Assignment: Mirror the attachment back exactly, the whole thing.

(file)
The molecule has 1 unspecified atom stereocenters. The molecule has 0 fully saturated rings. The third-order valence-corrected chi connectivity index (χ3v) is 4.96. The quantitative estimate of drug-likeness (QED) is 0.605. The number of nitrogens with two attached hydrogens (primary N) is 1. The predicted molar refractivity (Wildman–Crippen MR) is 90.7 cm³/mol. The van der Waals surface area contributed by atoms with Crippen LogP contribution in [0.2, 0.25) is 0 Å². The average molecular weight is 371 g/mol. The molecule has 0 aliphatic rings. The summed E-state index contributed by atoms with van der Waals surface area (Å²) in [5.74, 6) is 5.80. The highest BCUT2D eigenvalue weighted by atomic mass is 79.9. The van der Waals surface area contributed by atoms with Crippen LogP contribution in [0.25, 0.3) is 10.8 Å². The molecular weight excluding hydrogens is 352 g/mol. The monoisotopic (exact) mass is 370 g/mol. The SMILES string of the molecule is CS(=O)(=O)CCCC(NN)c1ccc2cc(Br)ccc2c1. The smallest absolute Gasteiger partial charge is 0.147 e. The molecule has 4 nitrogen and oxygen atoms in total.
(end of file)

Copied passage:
The molecule has 1 unspecified atom stereocenters. The molecule has 0 fully saturated rings. The third-order valence-corrected chi connectivity index (χ3v) is 4.96. The quantitative estimate of drug-likeness (QED) is 0.605. The number of nitrogens with two attached hydrogens (primary N) is 1. The predicted molar refractivity (Wildman–Crippen MR) is 90.7 cm³/mol. The van der Waals surface area contributed by atoms with Crippen LogP contribution in [0.2, 0.25) is 0 Å². The average molecular weight is 371 g/mol. The molecule has 0 aliphatic rings. The summed E-state index contributed by atoms with van der Waals surface area (Å²) in [5.74, 6) is 5.80. The highest BCUT2D eigenvalue weighted by atomic mass is 79.9. The van der Waals surface area contributed by atoms with Crippen LogP contribution in [0.25, 0.3) is 10.8 Å². The molecular weight excluding hydrogens is 352 g/mol. The monoisotopic (exact) mass is 370 g/mol. The SMILES string of the molecule is CS(=O)(=O)CCCC(NN)c1ccc2cc(Br)ccc2c1. The smallest absolute Gasteiger partial charge is 0.147 e. The molecule has 4 nitrogen and oxygen atoms in total.